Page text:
11th Airborne Division
The 11th Airborne Division was formally activated at Camp Mackall, North Carolina, on 25 February 1943, commanded by Major General Joseph M. Swing. Initial combat formations included the 511th Parachute Infantry Regiment; 187th and 188th Glider Infantry Regiments; 457th Parachute Field Artillery Battalion; and the 674th and 675th Glider Field Artillery Battalions.
Between February and December 1943, MG Swing forged the unit into a combat-capable formation. The division’s excellent performance in the North Carolina Knollwood Maneuvers convinced the War Department of the value of division-size Airborne units. MG Swing authored “War Department Circular 113,” which became the bible for U.S. Airborne operations.
In early 1944, the 11th Airborne Division trained at Fort Polk, Louisiana, before deploying to New Guinea in the southwestern Pacific, where it completed its combat preparations.
On 18 November 1944, the 11th Airborne Division landed unopposed at Leyte, Philippines, and began combat operations. It destroyed two enemy divisions in jungle passes near Jaro, then conducted several small-scale amphibious assaults synchronized with airborne assaults.
Participating in the 31 January 1945 assault amphibious landing on Luzon, the 11th Airborne Division spearheaded the Sixth Army’s attack, jumping into Tagaytay Ridge and fighting to liberate Manila. On 23 February 1945, the 11th Airborne Division executed a daring raid on a Japanese detention camp at Los Baños, Luzon, rescuing 2,147 Allied civilian internees. In addition, the men of the division conducted other difficult operations by sea and by parachute, keeping the enemy off-balance with well-timed precise attacks that continued until August, 1945.
The 11th Airborne Division then redeployed to Okinawa to be the vanguard of the post-war Japanese occupation forces. It remained in Japan until May 1949, when it relocated to Fort Campbell, Kentucky.
In 1950, the 187th Glider Infantry Regiment and 674th Airborne Field Artillery Battalion transformed into the 187th Regimental Combat Team. It fought for two years in Korea where it conducted two combat parachute assaults.
The 11th Airborne Division deployed to Germany early in 1956, then deactivated on August 1, 1958. It reactivated at Fort Campbell, Kentucky, on February 1, 1963, and became the 11th Air Assault Division (Test), to develop and refine air assault tactics and equipment for a new helicopter-borne Army. On completion of that mission, the 11th Air Assault Division was inactivated on June 29, 1965.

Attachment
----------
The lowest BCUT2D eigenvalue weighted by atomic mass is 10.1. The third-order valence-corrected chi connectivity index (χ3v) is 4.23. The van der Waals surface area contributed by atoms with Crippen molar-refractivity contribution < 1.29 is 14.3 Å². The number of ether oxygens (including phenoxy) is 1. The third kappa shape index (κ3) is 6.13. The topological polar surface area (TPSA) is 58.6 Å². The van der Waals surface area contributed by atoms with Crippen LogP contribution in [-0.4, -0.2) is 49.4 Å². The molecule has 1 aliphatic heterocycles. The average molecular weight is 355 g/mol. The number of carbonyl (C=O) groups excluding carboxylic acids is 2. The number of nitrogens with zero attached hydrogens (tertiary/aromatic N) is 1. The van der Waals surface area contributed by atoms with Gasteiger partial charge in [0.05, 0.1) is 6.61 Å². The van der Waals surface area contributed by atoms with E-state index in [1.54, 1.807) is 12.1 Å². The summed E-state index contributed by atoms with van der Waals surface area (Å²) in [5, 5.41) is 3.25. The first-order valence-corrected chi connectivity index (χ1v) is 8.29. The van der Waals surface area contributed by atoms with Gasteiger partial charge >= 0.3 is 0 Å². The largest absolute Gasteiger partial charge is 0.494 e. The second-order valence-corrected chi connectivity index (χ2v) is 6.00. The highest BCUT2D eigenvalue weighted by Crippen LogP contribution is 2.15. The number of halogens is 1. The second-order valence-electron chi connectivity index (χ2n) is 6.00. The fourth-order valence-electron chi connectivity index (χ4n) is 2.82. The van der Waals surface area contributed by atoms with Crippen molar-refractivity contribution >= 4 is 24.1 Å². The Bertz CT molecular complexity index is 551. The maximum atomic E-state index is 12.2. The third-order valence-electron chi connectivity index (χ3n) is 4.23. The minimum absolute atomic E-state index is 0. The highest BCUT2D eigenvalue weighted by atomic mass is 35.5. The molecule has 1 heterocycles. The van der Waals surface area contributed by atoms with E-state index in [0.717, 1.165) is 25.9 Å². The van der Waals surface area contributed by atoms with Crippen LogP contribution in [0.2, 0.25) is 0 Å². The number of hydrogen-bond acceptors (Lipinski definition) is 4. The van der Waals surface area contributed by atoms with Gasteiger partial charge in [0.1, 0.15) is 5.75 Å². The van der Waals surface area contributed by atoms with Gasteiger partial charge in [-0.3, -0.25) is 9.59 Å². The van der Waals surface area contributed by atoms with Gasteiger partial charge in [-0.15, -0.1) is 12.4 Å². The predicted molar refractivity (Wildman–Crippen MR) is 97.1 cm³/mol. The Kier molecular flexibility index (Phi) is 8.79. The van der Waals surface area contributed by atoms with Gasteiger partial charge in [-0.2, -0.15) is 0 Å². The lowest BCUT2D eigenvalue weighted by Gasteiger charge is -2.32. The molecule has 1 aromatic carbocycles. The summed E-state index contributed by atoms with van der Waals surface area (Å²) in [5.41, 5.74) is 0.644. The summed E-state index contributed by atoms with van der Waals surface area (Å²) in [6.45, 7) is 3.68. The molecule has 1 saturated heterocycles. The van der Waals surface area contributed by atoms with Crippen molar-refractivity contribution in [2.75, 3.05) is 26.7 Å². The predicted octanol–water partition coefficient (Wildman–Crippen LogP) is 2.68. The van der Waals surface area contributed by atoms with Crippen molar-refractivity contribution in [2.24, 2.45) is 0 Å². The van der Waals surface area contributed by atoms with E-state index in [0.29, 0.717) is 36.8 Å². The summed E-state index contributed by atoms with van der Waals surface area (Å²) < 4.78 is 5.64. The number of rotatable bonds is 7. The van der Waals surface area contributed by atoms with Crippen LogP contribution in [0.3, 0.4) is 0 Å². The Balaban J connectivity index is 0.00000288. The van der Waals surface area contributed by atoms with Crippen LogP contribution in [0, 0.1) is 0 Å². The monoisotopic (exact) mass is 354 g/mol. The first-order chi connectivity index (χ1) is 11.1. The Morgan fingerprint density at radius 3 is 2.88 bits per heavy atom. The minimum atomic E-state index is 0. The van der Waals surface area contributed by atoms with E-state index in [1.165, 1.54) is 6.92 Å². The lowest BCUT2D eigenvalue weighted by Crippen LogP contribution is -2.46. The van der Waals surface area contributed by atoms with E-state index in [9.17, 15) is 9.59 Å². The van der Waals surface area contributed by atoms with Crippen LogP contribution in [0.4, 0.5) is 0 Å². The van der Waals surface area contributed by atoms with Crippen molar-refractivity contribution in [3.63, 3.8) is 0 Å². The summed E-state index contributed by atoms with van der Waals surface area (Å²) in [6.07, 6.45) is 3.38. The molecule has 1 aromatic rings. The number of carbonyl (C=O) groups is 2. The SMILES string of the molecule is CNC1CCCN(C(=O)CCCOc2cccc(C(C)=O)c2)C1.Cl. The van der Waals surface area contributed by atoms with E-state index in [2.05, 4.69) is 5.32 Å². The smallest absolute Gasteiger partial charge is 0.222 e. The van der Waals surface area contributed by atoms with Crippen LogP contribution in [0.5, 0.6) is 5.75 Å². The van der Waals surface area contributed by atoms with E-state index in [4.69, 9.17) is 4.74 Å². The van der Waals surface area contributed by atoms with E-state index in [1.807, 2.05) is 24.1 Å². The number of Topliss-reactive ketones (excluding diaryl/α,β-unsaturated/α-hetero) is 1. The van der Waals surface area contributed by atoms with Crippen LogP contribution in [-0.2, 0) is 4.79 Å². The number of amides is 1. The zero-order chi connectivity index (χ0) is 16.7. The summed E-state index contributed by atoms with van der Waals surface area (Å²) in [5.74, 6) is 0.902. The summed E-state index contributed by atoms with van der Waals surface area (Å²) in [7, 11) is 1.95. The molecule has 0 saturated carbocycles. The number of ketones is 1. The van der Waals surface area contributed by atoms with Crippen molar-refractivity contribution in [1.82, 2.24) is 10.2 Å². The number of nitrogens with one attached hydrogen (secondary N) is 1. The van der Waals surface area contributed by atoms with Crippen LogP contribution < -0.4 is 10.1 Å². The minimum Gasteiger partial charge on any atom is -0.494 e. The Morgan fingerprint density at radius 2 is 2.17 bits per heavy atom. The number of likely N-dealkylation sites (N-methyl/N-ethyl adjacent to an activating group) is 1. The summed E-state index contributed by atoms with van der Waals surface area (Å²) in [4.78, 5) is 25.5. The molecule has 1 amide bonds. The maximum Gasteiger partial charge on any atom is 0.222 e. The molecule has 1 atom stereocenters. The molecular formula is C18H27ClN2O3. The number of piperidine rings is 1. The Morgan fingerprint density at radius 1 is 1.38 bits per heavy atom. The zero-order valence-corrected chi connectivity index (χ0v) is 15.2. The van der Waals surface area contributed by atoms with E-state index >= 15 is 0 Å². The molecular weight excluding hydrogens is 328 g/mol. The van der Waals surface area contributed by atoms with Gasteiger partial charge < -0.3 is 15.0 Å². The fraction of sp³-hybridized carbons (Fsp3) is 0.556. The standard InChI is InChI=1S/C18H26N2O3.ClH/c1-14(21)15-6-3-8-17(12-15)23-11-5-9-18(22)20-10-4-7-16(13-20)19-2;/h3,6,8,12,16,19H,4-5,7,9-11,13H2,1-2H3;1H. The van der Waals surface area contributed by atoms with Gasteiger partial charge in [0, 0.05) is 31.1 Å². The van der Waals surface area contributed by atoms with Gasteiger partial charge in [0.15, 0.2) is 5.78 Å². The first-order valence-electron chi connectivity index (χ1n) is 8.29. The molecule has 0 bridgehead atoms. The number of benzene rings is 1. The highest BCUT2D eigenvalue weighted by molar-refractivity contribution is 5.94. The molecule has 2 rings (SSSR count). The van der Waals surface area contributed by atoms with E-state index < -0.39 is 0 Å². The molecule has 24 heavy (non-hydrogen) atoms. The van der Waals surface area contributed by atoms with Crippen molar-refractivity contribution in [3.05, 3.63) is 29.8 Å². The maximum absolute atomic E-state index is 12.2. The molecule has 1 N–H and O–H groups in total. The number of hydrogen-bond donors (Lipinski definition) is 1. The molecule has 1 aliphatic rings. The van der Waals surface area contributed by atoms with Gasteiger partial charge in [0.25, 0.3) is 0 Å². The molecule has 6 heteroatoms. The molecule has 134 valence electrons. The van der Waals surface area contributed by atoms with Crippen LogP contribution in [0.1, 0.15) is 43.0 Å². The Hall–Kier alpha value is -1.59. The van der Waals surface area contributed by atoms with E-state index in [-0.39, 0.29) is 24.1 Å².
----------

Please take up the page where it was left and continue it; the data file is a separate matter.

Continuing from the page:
For their conspicuous gallantry and intrepidity, above and beyond the call of duty, two 11th Airborne Division Soldiers were posthumously awarded the Medal of Honor for their valorous actions in the Philippine Islands in WWII. They are Private Elmer E. Fryar, and Private First Class Manuel Perez, Jr.
The 11th Airborne Division was again activated on D-Day, June 6th, 2022, at ceremonies on Fort Wainwright and Joint Base Elmendorf-Richardson. It is currently headquartered at Joint Base Elmendorf-Richardson, Alaska.
The Army in Alaska
The Army has served in Alaska since 1867, when Soldiers of the United States Army, 9th Infantry Regiment, took part in the ceremonies that raised the Stars and Stripes over Sitka and transferred Russian lands to the United States. Construction of an Army post six miles northeast of Anchorage began on 8 June 1940. The War Department General Order Number 9, dated 12 December 1940, designated the military reservation as Fort Richardson, and the flying field at Fort Richardson was designated Elmendorf Field.
Following the Japanese attack on Pearl Harbor in 1941, Army and Navy engineers began building airstrips in the Aleutian Islands to defend against possible Japanese attacks. U.S. Army units also built an initial pioneer road in 1942 for the Alaska-Canada (ALCAN) Highway in less than eight months. In 1943, civilian contractors followed and constructed a more permanent, all-weather highway. The 1,420-mile road was built as an overland supply route to get personnel and equipment to Alaska. The ALCAN Highway complimented military infrastructure that was built throughout Alaska than ensured Allied forces could defend the territory, and carry the fight to the enemy, if necessary.